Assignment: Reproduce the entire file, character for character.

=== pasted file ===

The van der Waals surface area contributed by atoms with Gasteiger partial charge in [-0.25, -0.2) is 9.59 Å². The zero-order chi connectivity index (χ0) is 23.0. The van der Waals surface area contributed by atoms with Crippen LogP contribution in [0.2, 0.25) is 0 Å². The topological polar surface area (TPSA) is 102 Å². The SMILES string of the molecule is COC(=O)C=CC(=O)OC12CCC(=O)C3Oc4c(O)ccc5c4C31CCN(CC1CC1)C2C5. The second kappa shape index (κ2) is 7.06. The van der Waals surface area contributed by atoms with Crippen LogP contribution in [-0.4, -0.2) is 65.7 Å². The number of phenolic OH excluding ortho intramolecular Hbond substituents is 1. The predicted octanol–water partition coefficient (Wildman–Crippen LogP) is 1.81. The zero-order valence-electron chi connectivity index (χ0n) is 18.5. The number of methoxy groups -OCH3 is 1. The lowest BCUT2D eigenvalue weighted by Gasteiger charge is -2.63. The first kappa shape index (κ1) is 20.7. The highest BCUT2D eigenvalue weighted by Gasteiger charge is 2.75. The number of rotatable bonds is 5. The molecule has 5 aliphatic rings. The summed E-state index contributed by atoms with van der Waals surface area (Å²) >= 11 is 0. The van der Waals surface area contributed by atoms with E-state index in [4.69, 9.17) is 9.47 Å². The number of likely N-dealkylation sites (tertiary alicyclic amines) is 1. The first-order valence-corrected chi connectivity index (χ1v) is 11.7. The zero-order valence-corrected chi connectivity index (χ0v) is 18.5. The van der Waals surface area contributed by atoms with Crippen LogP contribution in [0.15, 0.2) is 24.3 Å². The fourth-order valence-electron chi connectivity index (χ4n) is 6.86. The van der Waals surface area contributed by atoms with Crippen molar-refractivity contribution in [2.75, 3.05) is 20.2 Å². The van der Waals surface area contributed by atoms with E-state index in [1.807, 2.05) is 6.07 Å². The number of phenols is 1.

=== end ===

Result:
The van der Waals surface area contributed by atoms with Gasteiger partial charge in [-0.25, -0.2) is 9.59 Å². The zero-order chi connectivity index (χ0) is 23.0. The van der Waals surface area contributed by atoms with Crippen LogP contribution in [0.2, 0.25) is 0 Å². The topological polar surface area (TPSA) is 102 Å². The SMILES string of the molecule is COC(=O)C=CC(=O)OC12CCC(=O)C3Oc4c(O)ccc5c4C31CCN(CC1CC1)C2C5. The second kappa shape index (κ2) is 7.06. The van der Waals surface area contributed by atoms with Crippen LogP contribution in [-0.4, -0.2) is 65.7 Å². The number of phenolic OH excluding ortho intramolecular Hbond substituents is 1. The predicted octanol–water partition coefficient (Wildman–Crippen LogP) is 1.81. The zero-order valence-electron chi connectivity index (χ0n) is 18.5. The number of methoxy groups -OCH3 is 1. The lowest BCUT2D eigenvalue weighted by Gasteiger charge is -2.63. The first kappa shape index (κ1) is 20.7. The highest BCUT2D eigenvalue weighted by Gasteiger charge is 2.75. The number of rotatable bonds is 5. The molecule has 5 aliphatic rings. The summed E-state index contributed by atoms with van der Waals surface area (Å²) >= 11 is 0. The van der Waals surface area contributed by atoms with E-state index in [4.69, 9.17) is 9.47 Å². The number of likely N-dealkylation sites (tertiary alicyclic amines) is 1. The first-order valence-corrected chi connectivity index (χ1v) is 11.7. The zero-order valence-corrected chi connectivity index (χ0v) is 18.5. The van der Waals surface area contributed by atoms with Crippen LogP contribution in [0.15, 0.2) is 24.3 Å². The fourth-order valence-electron chi connectivity index (χ4n) is 6.86. The van der Waals surface area contributed by atoms with Crippen molar-refractivity contribution in [2.75, 3.05) is 20.2 Å². The van der Waals surface area contributed by atoms with E-state index in [1.807, 2.05) is 6.07 Å². The number of phenols is 1.